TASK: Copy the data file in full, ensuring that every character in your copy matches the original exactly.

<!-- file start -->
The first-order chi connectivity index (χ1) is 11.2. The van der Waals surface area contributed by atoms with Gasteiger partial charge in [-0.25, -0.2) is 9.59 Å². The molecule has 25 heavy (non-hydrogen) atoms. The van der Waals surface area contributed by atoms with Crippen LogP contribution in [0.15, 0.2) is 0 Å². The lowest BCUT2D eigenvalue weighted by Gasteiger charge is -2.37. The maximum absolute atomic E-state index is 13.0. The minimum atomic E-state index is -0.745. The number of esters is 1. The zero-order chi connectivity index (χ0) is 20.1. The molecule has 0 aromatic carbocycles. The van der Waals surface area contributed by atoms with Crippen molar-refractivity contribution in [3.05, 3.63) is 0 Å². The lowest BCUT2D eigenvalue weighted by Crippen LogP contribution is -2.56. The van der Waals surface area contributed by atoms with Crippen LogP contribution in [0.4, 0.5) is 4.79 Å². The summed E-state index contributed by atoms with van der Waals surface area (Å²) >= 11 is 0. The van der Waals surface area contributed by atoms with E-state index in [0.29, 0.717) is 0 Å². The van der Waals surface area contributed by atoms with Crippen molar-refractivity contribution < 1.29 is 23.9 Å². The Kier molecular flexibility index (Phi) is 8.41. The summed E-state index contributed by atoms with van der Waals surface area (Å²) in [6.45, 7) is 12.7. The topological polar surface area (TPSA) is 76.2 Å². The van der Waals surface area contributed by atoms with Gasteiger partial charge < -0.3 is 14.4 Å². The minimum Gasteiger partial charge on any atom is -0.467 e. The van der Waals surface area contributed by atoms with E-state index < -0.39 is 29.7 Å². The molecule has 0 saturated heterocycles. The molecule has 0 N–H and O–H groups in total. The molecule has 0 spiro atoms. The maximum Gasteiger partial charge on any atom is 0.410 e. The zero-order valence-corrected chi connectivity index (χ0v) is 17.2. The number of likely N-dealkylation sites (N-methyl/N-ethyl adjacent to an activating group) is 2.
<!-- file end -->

The first-order chi connectivity index (χ1) is 11.2. The van der Waals surface area contributed by atoms with Gasteiger partial charge in [-0.25, -0.2) is 9.59 Å². The molecule has 25 heavy (non-hydrogen) atoms. The van der Waals surface area contributed by atoms with Crippen LogP contribution in [0.15, 0.2) is 0 Å². The lowest BCUT2D eigenvalue weighted by Gasteiger charge is -2.37. The maximum absolute atomic E-state index is 13.0. The minimum atomic E-state index is -0.745. The number of esters is 1. The zero-order chi connectivity index (χ0) is 20.1. The molecule has 0 aromatic carbocycles. The van der Waals surface area contributed by atoms with Crippen molar-refractivity contribution in [3.05, 3.63) is 0 Å². The lowest BCUT2D eigenvalue weighted by Crippen LogP contribution is -2.56. The van der Waals surface area contributed by atoms with Crippen LogP contribution in [0.4, 0.5) is 4.79 Å². The summed E-state index contributed by atoms with van der Waals surface area (Å²) >= 11 is 0. The van der Waals surface area contributed by atoms with E-state index in [0.29, 0.717) is 0 Å². The van der Waals surface area contributed by atoms with Crippen molar-refractivity contribution < 1.29 is 23.9 Å². The Kier molecular flexibility index (Phi) is 8.41. The summed E-state index contributed by atoms with van der Waals surface area (Å²) in [6.45, 7) is 12.7. The topological polar surface area (TPSA) is 76.2 Å². The van der Waals surface area contributed by atoms with Gasteiger partial charge < -0.3 is 14.4 Å². The minimum Gasteiger partial charge on any atom is -0.467 e. The van der Waals surface area contributed by atoms with E-state index < -0.39 is 29.7 Å². The molecule has 0 saturated heterocycles. The molecule has 0 N–H and O–H groups in total. The molecule has 0 spiro atoms. The maximum Gasteiger partial charge on any atom is 0.410 e. The zero-order valence-corrected chi connectivity index (χ0v) is 17.2. The number of likely N-dealkylation sites (N-methyl/N-ethyl adjacent to an activating group) is 2.